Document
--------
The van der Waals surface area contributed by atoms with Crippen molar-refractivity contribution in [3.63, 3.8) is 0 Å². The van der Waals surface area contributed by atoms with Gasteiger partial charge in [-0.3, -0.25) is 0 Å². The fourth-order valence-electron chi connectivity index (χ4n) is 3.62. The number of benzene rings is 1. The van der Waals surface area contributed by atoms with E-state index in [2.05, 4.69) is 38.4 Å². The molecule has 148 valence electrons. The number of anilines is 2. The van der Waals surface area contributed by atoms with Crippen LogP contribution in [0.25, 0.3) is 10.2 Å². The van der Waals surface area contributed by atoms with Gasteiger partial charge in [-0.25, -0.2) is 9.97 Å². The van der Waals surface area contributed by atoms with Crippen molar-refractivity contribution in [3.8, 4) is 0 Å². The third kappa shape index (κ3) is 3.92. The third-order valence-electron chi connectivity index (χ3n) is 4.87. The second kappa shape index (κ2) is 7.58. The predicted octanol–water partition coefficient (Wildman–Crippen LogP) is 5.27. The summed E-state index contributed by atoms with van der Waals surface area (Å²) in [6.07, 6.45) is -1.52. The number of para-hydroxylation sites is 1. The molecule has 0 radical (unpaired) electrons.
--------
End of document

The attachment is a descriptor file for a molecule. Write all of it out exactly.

The van der Waals surface area contributed by atoms with Crippen molar-refractivity contribution in [3.63, 3.8) is 0 Å². The van der Waals surface area contributed by atoms with Gasteiger partial charge in [-0.3, -0.25) is 0 Å². The fourth-order valence-electron chi connectivity index (χ4n) is 3.62. The number of benzene rings is 1. The van der Waals surface area contributed by atoms with E-state index in [2.05, 4.69) is 38.4 Å². The molecule has 148 valence electrons. The number of anilines is 2. The van der Waals surface area contributed by atoms with Crippen LogP contribution in [0.25, 0.3) is 10.2 Å². The van der Waals surface area contributed by atoms with Gasteiger partial charge in [-0.25, -0.2) is 9.97 Å². The van der Waals surface area contributed by atoms with Crippen molar-refractivity contribution in [3.8, 4) is 0 Å². The third kappa shape index (κ3) is 3.92. The third-order valence-electron chi connectivity index (χ3n) is 4.87. The second kappa shape index (κ2) is 7.58. The predicted octanol–water partition coefficient (Wildman–Crippen LogP) is 5.27. The summed E-state index contributed by atoms with van der Waals surface area (Å²) in [6.07, 6.45) is -1.52. The number of para-hydroxylation sites is 1. The molecule has 0 radical (unpaired) electrons.